September 12, 2007, 12:00 AM

The channel is definitely shifting among catalogers, says a new DMA report

44% of catalogers’ orders are consummated on web sites, up from 39% a year ago, says a report from the Direct Marketing Association. In addition, 33% believe their online sales are orders they would not have received without a web site.

Don Davis

Editor in Chief

44% of catalogers’ orders are consummated on web sites, up from 39% a year ago, says the latest “Multichannel Marketing in the Catalog Industry” report from the Direct Marketing Association. In addition, 33% believe their online sales are orders they would not have received without a web site.

A plurality (45%) also reported that their web site/e-catalog was their primary marketing channel, while 33% said the paper catalog was primary and 22%, retail stores. 474 marketers participated in the survey, which the DMA conducted along with marketing companies Epsilon Data Management, a unit of Alliance Data Systems Inc., and Haggin Marketing Inc.

The report also says:
• Respondents whose online sales are increasing reported an average 20% growth rate.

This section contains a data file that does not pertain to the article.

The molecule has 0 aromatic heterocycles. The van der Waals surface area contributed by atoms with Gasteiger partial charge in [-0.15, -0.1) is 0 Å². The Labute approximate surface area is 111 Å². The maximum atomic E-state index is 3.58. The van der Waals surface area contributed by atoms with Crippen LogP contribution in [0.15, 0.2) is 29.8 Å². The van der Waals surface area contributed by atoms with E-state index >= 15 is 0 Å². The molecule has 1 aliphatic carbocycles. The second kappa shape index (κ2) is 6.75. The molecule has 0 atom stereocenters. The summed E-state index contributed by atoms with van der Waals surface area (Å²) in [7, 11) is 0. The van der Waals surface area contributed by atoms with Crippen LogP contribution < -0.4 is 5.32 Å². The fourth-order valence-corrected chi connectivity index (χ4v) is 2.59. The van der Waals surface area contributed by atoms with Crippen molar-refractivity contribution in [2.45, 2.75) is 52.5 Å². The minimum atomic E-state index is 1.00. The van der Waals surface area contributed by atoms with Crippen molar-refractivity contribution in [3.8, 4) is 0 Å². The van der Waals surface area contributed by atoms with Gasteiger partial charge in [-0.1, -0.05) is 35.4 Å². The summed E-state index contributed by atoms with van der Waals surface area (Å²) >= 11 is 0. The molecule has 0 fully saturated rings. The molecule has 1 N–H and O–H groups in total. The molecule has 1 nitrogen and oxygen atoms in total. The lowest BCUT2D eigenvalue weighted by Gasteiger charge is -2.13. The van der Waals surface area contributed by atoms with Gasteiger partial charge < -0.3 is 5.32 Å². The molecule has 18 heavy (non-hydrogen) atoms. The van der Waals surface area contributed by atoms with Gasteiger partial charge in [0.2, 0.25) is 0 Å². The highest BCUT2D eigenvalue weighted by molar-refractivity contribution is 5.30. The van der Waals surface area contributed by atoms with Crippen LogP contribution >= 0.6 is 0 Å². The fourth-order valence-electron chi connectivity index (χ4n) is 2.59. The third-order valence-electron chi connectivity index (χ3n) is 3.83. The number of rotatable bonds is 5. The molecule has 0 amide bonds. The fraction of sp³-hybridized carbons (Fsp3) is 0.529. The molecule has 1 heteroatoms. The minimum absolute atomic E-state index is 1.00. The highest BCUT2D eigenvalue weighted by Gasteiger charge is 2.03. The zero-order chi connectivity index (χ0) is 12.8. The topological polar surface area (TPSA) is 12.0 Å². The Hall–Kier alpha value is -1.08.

• In the remainder of this year, 82% plan to drive sales using e-mail promotions, 67%, discounts/special sales, 38%, coupons, and 33%, prize/sweepstakes promotions.
• 42% plan to offer free shipping.
• More than half of all respondents report they have fully integrated marketing and advertising, product selection, pricing, fulfillment, and shipping and handling policies.
• 59% report increasing catalog circulation in 2006.

“We found a prevailing belief among large, successful catalog retailers that fully integrating customer-facing functions is just smart business,” says Anna Chernis, DMA’s senior research manager. “Consumers expect - in whatever channel they opt to use - to interact with one company with integrated systems that are transparent to that consumer. This view is a major departure from earlier thinking, in which companies thought the Internet channel would require different pricing, promotions, and other approaches than the other channels.”

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